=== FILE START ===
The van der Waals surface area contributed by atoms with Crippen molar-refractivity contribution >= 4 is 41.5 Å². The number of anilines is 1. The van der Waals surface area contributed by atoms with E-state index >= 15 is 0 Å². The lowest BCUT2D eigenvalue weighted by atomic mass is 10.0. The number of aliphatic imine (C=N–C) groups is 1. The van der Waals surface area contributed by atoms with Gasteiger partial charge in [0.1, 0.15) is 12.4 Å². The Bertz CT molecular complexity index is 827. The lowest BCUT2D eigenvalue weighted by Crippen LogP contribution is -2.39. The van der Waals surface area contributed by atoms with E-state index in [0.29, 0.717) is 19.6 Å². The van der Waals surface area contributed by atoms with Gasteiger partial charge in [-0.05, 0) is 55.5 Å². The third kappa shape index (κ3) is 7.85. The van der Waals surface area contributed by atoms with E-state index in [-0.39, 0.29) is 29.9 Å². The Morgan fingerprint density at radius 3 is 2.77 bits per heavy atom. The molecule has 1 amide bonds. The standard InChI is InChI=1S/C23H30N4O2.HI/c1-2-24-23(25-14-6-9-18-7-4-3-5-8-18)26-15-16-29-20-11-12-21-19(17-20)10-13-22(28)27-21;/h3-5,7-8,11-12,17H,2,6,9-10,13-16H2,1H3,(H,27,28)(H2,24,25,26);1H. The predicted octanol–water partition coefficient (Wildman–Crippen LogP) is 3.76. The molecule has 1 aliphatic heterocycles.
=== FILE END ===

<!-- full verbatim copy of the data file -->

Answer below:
The van der Waals surface area contributed by atoms with Crippen molar-refractivity contribution >= 4 is 41.5 Å². The number of anilines is 1. The van der Waals surface area contributed by atoms with E-state index >= 15 is 0 Å². The lowest BCUT2D eigenvalue weighted by atomic mass is 10.0. The number of aliphatic imine (C=N–C) groups is 1. The van der Waals surface area contributed by atoms with Gasteiger partial charge in [0.1, 0.15) is 12.4 Å². The Bertz CT molecular complexity index is 827. The lowest BCUT2D eigenvalue weighted by Crippen LogP contribution is -2.39. The van der Waals surface area contributed by atoms with E-state index in [0.29, 0.717) is 19.6 Å². The van der Waals surface area contributed by atoms with Gasteiger partial charge in [-0.05, 0) is 55.5 Å². The third kappa shape index (κ3) is 7.85. The van der Waals surface area contributed by atoms with E-state index in [-0.39, 0.29) is 29.9 Å². The Morgan fingerprint density at radius 3 is 2.77 bits per heavy atom. The molecule has 1 amide bonds. The standard InChI is InChI=1S/C23H30N4O2.HI/c1-2-24-23(25-14-6-9-18-7-4-3-5-8-18)26-15-16-29-20-11-12-21-19(17-20)10-13-22(28)27-21;/h3-5,7-8,11-12,17H,2,6,9-10,13-16H2,1H3,(H,27,28)(H2,24,25,26);1H. The predicted octanol–water partition coefficient (Wildman–Crippen LogP) is 3.76. The molecule has 1 aliphatic heterocycles.